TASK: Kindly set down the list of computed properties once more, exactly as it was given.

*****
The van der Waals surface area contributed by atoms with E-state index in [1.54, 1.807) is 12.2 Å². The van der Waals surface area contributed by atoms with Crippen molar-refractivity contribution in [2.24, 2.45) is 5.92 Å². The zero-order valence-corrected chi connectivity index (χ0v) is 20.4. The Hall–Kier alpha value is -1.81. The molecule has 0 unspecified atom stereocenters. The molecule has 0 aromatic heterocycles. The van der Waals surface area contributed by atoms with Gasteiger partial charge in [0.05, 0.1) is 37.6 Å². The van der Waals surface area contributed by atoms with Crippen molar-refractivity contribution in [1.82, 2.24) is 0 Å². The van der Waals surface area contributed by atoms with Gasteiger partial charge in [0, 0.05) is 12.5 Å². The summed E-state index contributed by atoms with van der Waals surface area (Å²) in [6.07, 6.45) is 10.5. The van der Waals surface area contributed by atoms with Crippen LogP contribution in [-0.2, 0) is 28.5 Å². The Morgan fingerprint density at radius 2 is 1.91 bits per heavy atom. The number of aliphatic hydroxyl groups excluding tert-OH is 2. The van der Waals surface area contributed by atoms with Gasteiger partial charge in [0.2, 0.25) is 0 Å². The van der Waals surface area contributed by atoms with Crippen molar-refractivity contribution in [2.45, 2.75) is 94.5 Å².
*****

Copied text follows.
The van der Waals surface area contributed by atoms with E-state index in [1.54, 1.807) is 12.2 Å². The van der Waals surface area contributed by atoms with Crippen molar-refractivity contribution in [2.24, 2.45) is 5.92 Å². The zero-order valence-corrected chi connectivity index (χ0v) is 20.4. The Hall–Kier alpha value is -1.81. The molecule has 0 unspecified atom stereocenters. The molecule has 0 aromatic heterocycles. The van der Waals surface area contributed by atoms with Gasteiger partial charge in [0.05, 0.1) is 37.6 Å². The van der Waals surface area contributed by atoms with Crippen molar-refractivity contribution in [1.82, 2.24) is 0 Å². The van der Waals surface area contributed by atoms with Gasteiger partial charge in [0, 0.05) is 12.5 Å². The summed E-state index contributed by atoms with van der Waals surface area (Å²) in [6.07, 6.45) is 10.5. The van der Waals surface area contributed by atoms with Crippen LogP contribution in [-0.2, 0) is 28.5 Å². The Morgan fingerprint density at radius 2 is 1.91 bits per heavy atom. The number of aliphatic hydroxyl groups excluding tert-OH is 2. The van der Waals surface area contributed by atoms with Gasteiger partial charge in [0.2, 0.25) is 0 Å². The van der Waals surface area contributed by atoms with Crippen molar-refractivity contribution in [2.45, 2.75) is 94.5 Å².